When I was trying to buy my first home, I wasn’t buying smashed avocado for $19 and four coffees at $4 each.
–THIS GUY*, Australian Real Estate Mogul
We are on the precipice of a full-scale war. The skirmishes are already under way at blogs, tweets, instagrammies, and facebook posts around the globe. While the world may be going to hell in a handbasket for other reasons, humanity is in high dudgeon over avocado toast. I might as well as join the party.
The instigator was THIS GUY (*who I refuse to name; you can google it if you want to give him the publicity) with his comment targeting the group we all love to bash, the Millennials. This 35 year old real estate mogul from Melbourne targeted Millennials on the Australian 60 Minutes by focusing on their passion for the luxuries of Avocado Toast, lamenting how it prevents them from properly purchasing a white picket fence house in the suburbs and having the 2.3 children that has been mythically dictated to be required for a good life.
Such comments raise so many questions. What is the price of avocados and, moreover, of avocado toast? What is the price of a house, and how does it compare to toast? Are millennials buying houses and, if not, why not? Who is THIS GUY? And, anyway, who asked him?
The Price of Avocados
Avocados as a commodity are subject to sharp price increases and decreases as well as huge variability depending on where you live. In the US, a single avocado can range in price from $3 in New York to $1.50 in San Francisco. Where I live, near the California farm basket to the world, we can buy a bag of avocados at five for $4.00 and that price has been steady for years, though slightly higher during last year’s severe drought. In Australia, avocados now run from $2-$3 although they also were priced at $6-$7 last year due to our drought and increasing demand worldwide, especially from China. So, if you’re pricing out the cost of an avocado, it can be anywhere from $.80 to $7.00, a pretty huge range.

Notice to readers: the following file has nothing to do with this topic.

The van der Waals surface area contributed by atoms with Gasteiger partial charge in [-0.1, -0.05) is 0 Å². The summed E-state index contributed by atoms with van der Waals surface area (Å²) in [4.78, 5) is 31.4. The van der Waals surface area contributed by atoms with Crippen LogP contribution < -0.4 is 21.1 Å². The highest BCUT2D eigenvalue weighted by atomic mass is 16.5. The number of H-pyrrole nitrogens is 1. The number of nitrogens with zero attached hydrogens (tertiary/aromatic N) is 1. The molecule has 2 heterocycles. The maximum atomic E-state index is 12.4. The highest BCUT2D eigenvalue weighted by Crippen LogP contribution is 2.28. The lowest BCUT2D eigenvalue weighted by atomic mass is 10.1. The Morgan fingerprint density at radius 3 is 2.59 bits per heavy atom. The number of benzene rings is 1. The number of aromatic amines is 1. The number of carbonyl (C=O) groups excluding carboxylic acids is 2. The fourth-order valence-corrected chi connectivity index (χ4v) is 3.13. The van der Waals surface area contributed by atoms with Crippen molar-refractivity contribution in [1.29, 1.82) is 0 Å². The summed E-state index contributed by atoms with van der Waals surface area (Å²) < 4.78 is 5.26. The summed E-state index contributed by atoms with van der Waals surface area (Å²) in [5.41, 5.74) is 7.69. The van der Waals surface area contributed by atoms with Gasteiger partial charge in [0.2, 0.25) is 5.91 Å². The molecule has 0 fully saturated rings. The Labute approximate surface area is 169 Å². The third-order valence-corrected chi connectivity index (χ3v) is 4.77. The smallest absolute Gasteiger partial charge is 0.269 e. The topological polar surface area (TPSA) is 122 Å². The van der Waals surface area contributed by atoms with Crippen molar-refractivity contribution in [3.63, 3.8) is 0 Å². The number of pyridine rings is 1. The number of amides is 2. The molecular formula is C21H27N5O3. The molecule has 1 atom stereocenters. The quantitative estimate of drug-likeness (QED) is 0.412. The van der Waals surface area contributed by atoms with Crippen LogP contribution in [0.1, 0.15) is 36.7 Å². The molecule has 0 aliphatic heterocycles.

By the way, those from Down Under really love their avocados. The highest per capita consumers of avocados are small population countries which grow avocados like Chile and Israel. But Australia is actually higher (2.7 kg) in per capita avocado consumption than the U.S. (2.2 kg). New Zealand – which I’m very well aware, thank you kiwi friends, is not Australia – ranks right behind the U.S. (1.9 kg). I do recall when those New Zealand friends were visiting they helped us plow through those bags of avocados with considerable daily gusto! So part of this obsession with avocado-eating may have more to do with Australia than with the trendy fruit.
The Price of Avocado Toast
In all cases, though, those prices don’t approach the cost of restaurant-made avocado toast. Let’s say home-made avocado toast with beets or cucumbers, hipster style, might be managed for $5 on the high end. In New York City, San Francisco, or Melbourne, any kind of breakfast you make at home would be double or triple that price in a restaurant. A new avocado bar recently opened in NYC and garnered a lot of press for both its unique nature and high prices. Toast at Avocaderia, which has gained positive reviews for the taste of its food, runs from $5 to $10 depending on whether it’s plain or has smoked salmon. (And when doesn’t smoked salmon cost $5 on toast? Maybe when it’s in Ireland….)
All in all, I was still hard pressed to find – even in the most trendy upscale brand new downtown New York City restaurant – toast that costs $19. I’m sure you can find it at the Ritz-Carlton. Is that what we’re talking about, all those Millennials eating breakfast every day at the Ritz-Carlton? Are we talking about the Khardashians here? I myself would be happy to get on board bashing people who eat breakfast every day at the Ritz-Carlton, but I suspect that doesn’t count as the “general public” or all Millennials.
The Prices of Housing
But let’s keep doing the math. Some tweets in response to the 60 Minutes comment suggested, for example, that it might take 642 years to pay for a house in Los Angeles. Is that correct? The price of housing – like avocados – also varies widely. From the nar.realtor.com website, here are some comparative prices for single family homes. The median single-family home in the US as a whole is $232,000 but that could be $118k in Akron or $183k in Birmingham or $207k in Boise. Those are locations on the cheaper side. I suspect you wouldn’t find any avocado toast there.
Housing prices where avocado toast rules would be places like Boston at $414k or Portland at $359k. If you really want to get comparable, you’d look at prices in San Francisco/Oakland at $815k or Manhattan where it’s so expensive you need to give a blood sample to get a price which would also include your first born male child. Whether housing is remotely affordable does depend on where you’re talking about. Did people under age 35 buy houses in Manhattan in 1965? Probably not.